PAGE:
Bathrooms : Warm to cool white is best for bathrooms: 3500-5000K. This temperature range really comes down to personal preference, but super cool bulbs aren’t always the best for this application. That said, cooler bulbs are great for makeup, and blue light makes chrome fixtures pop. If you have a number of these fixtures in your bathroom or want the extra contrast that cooler bulbs provide, don’t be afraid to give them a try.
Office spaces / garages : This is the best place for cooler white bulbs: 4000-6500K. Using bulbs at this temperature will make you feel energized when you need to work.
Related: How to reconnect a smart light switch that lost connection
A Note on Lumens, CRI and Watts
While color temperature is key in determining mood, you also need to consider the brightness of the bulb.
Too much light at any temperature is just as bad as too little. And, although illumination is measured in lumens, wattage still plays an important role in determining the brightness of incandescent bulbs.
Previously, examining wattage could indicate how bright a bulb is. However, LED bulbs consume much less power than traditional incandescent bulbs. For example, an incandescent bulb consuming around 60W will emit much less light than an equivalent LED.lumen, an LED would only consume between 8-12W.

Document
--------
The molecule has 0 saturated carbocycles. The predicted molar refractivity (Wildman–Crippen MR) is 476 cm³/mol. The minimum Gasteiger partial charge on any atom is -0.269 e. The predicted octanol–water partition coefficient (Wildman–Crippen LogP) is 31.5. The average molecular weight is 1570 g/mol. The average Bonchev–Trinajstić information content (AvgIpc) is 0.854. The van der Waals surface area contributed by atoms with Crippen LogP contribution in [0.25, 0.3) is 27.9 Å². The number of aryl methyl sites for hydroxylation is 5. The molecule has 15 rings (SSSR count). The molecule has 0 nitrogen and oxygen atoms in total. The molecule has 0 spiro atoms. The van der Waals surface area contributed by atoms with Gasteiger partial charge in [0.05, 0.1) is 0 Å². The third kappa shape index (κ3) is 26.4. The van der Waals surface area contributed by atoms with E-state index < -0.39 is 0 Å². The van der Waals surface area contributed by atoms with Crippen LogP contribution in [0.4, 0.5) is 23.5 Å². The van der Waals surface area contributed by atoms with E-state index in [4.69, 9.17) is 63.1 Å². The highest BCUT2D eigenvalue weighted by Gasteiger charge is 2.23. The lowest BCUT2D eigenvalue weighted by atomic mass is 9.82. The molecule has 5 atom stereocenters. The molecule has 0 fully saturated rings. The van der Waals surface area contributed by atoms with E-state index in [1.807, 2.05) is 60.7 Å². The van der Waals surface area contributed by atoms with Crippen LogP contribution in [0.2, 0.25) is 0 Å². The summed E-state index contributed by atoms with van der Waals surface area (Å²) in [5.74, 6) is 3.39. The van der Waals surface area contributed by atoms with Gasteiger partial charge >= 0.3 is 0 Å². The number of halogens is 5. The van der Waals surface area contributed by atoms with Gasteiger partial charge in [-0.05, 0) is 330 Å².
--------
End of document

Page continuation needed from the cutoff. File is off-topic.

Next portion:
If you’ve upgraded your smart home to LEDs, lumens should be your primary indicator of bulb brightness. If you want to figure out how many lights you need in a room, you can use a lumen and wattage calculator to help.
The CRI color rendering index is another value you may come across in your search for smart lighting. This value indicates the color accuracy representation that a light can reproduce. IRC is most important for things like photography. CRI values of 90+ generally indicate a more color accurate bulb.
Enjoy perfect lighting for your smart home
While navigating the right lighting for your space can sometimes seem daunting, you can easily choose the lighting that’s right for you once you understand how the color temperature scale works. Understanding the effect of lighting on mood can also play a role in how best to light your space.
Getting good lighting for your smart home doesn’t have to be a chore. Also, you should feel free to experiment. There are no strict rules when it comes to lighting. If you want a cooler kitchen area or a warmer bathroom, choose what suits you best.
Your smart home should always be a place you feel comfortable in, and having lighting you love is one of the easiest ways to do that.
Smart bulbs are also one of the categories you can save some money on when building a smart home.